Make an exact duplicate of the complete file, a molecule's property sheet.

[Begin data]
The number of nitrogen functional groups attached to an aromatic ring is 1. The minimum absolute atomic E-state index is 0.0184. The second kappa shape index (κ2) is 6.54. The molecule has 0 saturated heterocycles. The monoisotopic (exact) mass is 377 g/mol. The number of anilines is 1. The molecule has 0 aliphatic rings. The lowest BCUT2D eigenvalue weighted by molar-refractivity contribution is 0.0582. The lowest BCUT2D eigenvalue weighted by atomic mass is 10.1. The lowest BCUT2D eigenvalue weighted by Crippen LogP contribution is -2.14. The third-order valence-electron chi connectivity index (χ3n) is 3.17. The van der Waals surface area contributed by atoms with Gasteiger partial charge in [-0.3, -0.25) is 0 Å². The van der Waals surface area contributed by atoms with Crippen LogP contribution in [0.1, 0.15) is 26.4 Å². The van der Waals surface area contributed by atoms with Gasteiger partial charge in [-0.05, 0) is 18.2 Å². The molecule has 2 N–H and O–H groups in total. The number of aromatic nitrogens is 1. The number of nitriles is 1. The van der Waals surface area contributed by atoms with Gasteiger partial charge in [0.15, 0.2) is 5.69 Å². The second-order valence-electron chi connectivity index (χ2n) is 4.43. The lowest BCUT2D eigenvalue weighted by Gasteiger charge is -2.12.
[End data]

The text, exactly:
The number of nitrogen functional groups attached to an aromatic ring is 1. The minimum absolute atomic E-state index is 0.0184. The second kappa shape index (κ2) is 6.54. The molecule has 0 saturated heterocycles. The monoisotopic (exact) mass is 377 g/mol. The number of anilines is 1. The molecule has 0 aliphatic rings. The lowest BCUT2D eigenvalue weighted by molar-refractivity contribution is 0.0582. The lowest BCUT2D eigenvalue weighted by atomic mass is 10.1. The lowest BCUT2D eigenvalue weighted by Crippen LogP contribution is -2.14. The third-order valence-electron chi connectivity index (χ3n) is 3.17. The van der Waals surface area contributed by atoms with Gasteiger partial charge in [-0.3, -0.25) is 0 Å². The van der Waals surface area contributed by atoms with Crippen LogP contribution in [0.1, 0.15) is 26.4 Å². The van der Waals surface area contributed by atoms with Gasteiger partial charge in [-0.05, 0) is 18.2 Å². The molecule has 2 N–H and O–H groups in total. The number of aromatic nitrogens is 1. The number of nitriles is 1. The van der Waals surface area contributed by atoms with Gasteiger partial charge in [0.15, 0.2) is 5.69 Å². The second-order valence-electron chi connectivity index (χ2n) is 4.43. The lowest BCUT2D eigenvalue weighted by Gasteiger charge is -2.12.